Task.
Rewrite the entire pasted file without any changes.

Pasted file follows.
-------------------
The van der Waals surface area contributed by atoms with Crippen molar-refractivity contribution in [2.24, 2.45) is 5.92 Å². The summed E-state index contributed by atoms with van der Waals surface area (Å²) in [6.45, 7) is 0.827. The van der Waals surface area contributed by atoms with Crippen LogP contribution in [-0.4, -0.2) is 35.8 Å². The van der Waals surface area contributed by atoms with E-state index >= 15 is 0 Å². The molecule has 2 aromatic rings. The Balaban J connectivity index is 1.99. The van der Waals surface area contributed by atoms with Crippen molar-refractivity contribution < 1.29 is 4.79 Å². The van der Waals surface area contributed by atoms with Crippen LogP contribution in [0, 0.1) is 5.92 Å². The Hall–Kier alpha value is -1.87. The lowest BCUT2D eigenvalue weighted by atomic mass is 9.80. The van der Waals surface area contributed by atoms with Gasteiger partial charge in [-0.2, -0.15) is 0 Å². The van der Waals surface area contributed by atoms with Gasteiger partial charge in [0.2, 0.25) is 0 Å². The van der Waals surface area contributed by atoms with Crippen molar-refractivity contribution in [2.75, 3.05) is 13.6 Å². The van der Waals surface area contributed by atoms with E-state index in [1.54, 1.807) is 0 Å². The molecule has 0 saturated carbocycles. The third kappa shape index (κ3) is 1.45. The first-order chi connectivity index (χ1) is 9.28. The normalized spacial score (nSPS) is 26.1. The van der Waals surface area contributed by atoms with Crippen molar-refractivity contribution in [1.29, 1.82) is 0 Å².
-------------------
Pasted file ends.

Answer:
The van der Waals surface area contributed by atoms with Crippen molar-refractivity contribution in [2.24, 2.45) is 5.92 Å². The summed E-state index contributed by atoms with van der Waals surface area (Å²) in [6.45, 7) is 0.827. The van der Waals surface area contributed by atoms with Crippen LogP contribution in [-0.4, -0.2) is 35.8 Å². The van der Waals surface area contributed by atoms with E-state index >= 15 is 0 Å². The molecule has 2 aromatic rings. The Balaban J connectivity index is 1.99. The van der Waals surface area contributed by atoms with Crippen molar-refractivity contribution < 1.29 is 4.79 Å². The van der Waals surface area contributed by atoms with Crippen LogP contribution in [0, 0.1) is 5.92 Å². The Hall–Kier alpha value is -1.87. The lowest BCUT2D eigenvalue weighted by atomic mass is 9.80. The van der Waals surface area contributed by atoms with Gasteiger partial charge in [-0.2, -0.15) is 0 Å². The van der Waals surface area contributed by atoms with Gasteiger partial charge in [0.2, 0.25) is 0 Å². The van der Waals surface area contributed by atoms with Crippen molar-refractivity contribution in [2.75, 3.05) is 13.6 Å². The van der Waals surface area contributed by atoms with E-state index in [1.54, 1.807) is 0 Å². The molecule has 0 saturated carbocycles. The third kappa shape index (κ3) is 1.45. The first-order chi connectivity index (χ1) is 9.28. The normalized spacial score (nSPS) is 26.1. The van der Waals surface area contributed by atoms with Crippen molar-refractivity contribution in [1.29, 1.82) is 0 Å².